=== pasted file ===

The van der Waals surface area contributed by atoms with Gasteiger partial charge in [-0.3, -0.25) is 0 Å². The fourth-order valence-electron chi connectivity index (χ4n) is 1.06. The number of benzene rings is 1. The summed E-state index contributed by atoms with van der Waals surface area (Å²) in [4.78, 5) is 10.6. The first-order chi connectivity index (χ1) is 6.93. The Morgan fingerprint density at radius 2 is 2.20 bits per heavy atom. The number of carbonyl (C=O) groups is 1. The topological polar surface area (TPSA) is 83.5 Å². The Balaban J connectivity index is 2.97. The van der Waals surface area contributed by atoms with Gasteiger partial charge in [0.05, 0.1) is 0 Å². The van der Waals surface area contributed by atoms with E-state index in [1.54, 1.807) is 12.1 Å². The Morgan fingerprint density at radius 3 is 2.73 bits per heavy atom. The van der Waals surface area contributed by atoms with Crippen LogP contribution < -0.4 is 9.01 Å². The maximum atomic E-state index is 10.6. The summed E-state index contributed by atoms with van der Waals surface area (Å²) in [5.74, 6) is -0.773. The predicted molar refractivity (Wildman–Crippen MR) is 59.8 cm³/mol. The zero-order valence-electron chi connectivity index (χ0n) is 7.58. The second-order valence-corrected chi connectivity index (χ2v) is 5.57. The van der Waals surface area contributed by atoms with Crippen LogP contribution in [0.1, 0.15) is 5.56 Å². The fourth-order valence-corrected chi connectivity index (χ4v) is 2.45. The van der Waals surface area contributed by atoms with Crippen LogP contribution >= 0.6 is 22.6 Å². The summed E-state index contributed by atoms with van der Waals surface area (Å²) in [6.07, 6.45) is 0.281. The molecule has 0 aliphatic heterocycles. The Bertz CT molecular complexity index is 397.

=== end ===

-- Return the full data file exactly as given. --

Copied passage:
The van der Waals surface area contributed by atoms with Gasteiger partial charge in [-0.3, -0.25) is 0 Å². The fourth-order valence-electron chi connectivity index (χ4n) is 1.06. The number of benzene rings is 1. The summed E-state index contributed by atoms with van der Waals surface area (Å²) in [4.78, 5) is 10.6. The first-order chi connectivity index (χ1) is 6.93. The Morgan fingerprint density at radius 2 is 2.20 bits per heavy atom. The number of carbonyl (C=O) groups is 1. The topological polar surface area (TPSA) is 83.5 Å². The Balaban J connectivity index is 2.97. The van der Waals surface area contributed by atoms with Gasteiger partial charge in [0.05, 0.1) is 0 Å². The van der Waals surface area contributed by atoms with E-state index in [1.54, 1.807) is 12.1 Å². The Morgan fingerprint density at radius 3 is 2.73 bits per heavy atom. The van der Waals surface area contributed by atoms with Crippen LogP contribution < -0.4 is 9.01 Å². The maximum atomic E-state index is 10.6. The summed E-state index contributed by atoms with van der Waals surface area (Å²) in [5.74, 6) is -0.773. The predicted molar refractivity (Wildman–Crippen MR) is 59.8 cm³/mol. The zero-order valence-electron chi connectivity index (χ0n) is 7.58. The second-order valence-corrected chi connectivity index (χ2v) is 5.57. The van der Waals surface area contributed by atoms with Crippen LogP contribution in [0.1, 0.15) is 5.56 Å². The fourth-order valence-corrected chi connectivity index (χ4v) is 2.45. The van der Waals surface area contributed by atoms with Crippen LogP contribution >= 0.6 is 22.6 Å². The summed E-state index contributed by atoms with van der Waals surface area (Å²) in [6.07, 6.45) is 0.281. The molecule has 0 aliphatic heterocycles. The Bertz CT molecular complexity index is 397.